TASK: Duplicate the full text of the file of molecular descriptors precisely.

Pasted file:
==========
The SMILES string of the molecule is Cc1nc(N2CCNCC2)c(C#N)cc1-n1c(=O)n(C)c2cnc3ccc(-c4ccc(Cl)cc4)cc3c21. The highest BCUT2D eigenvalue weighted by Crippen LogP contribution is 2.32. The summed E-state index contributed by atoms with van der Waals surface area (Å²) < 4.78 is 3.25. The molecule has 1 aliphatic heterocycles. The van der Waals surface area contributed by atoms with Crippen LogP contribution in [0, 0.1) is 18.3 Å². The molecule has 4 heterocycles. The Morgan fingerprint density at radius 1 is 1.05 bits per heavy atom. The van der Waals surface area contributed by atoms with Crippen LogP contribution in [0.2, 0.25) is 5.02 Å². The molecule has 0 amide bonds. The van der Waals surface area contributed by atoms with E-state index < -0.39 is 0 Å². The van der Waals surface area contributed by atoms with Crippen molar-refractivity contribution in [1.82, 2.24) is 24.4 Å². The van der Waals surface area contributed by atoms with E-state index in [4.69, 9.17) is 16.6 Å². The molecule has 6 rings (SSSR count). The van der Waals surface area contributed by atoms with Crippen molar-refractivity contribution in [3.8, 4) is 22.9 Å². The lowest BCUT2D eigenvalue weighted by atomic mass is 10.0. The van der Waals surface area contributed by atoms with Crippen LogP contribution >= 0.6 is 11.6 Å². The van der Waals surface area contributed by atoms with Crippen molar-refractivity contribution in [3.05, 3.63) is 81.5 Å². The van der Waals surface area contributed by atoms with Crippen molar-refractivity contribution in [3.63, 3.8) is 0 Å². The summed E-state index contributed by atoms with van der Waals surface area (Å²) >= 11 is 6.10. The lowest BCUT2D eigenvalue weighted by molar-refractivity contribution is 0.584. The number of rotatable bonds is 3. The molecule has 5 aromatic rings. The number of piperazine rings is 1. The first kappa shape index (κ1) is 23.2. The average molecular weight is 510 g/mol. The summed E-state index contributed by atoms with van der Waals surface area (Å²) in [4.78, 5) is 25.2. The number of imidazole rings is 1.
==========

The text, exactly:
The SMILES string of the molecule is Cc1nc(N2CCNCC2)c(C#N)cc1-n1c(=O)n(C)c2cnc3ccc(-c4ccc(Cl)cc4)cc3c21. The highest BCUT2D eigenvalue weighted by Crippen LogP contribution is 2.32. The summed E-state index contributed by atoms with van der Waals surface area (Å²) < 4.78 is 3.25. The molecule has 1 aliphatic heterocycles. The van der Waals surface area contributed by atoms with Crippen LogP contribution in [0, 0.1) is 18.3 Å². The molecule has 4 heterocycles. The Morgan fingerprint density at radius 1 is 1.05 bits per heavy atom. The van der Waals surface area contributed by atoms with Crippen LogP contribution in [0.2, 0.25) is 5.02 Å². The molecule has 0 amide bonds. The van der Waals surface area contributed by atoms with E-state index < -0.39 is 0 Å². The van der Waals surface area contributed by atoms with Crippen molar-refractivity contribution in [1.82, 2.24) is 24.4 Å². The van der Waals surface area contributed by atoms with E-state index in [4.69, 9.17) is 16.6 Å². The molecule has 6 rings (SSSR count). The van der Waals surface area contributed by atoms with Crippen molar-refractivity contribution in [3.8, 4) is 22.9 Å². The lowest BCUT2D eigenvalue weighted by atomic mass is 10.0. The van der Waals surface area contributed by atoms with Crippen LogP contribution >= 0.6 is 11.6 Å². The van der Waals surface area contributed by atoms with Crippen molar-refractivity contribution in [3.05, 3.63) is 81.5 Å². The van der Waals surface area contributed by atoms with Crippen molar-refractivity contribution in [3.63, 3.8) is 0 Å². The summed E-state index contributed by atoms with van der Waals surface area (Å²) >= 11 is 6.10. The lowest BCUT2D eigenvalue weighted by molar-refractivity contribution is 0.584. The number of rotatable bonds is 3. The molecule has 5 aromatic rings. The number of piperazine rings is 1. The first kappa shape index (κ1) is 23.2. The average molecular weight is 510 g/mol. The summed E-state index contributed by atoms with van der Waals surface area (Å²) in [4.78, 5) is 25.2. The number of imidazole rings is 1.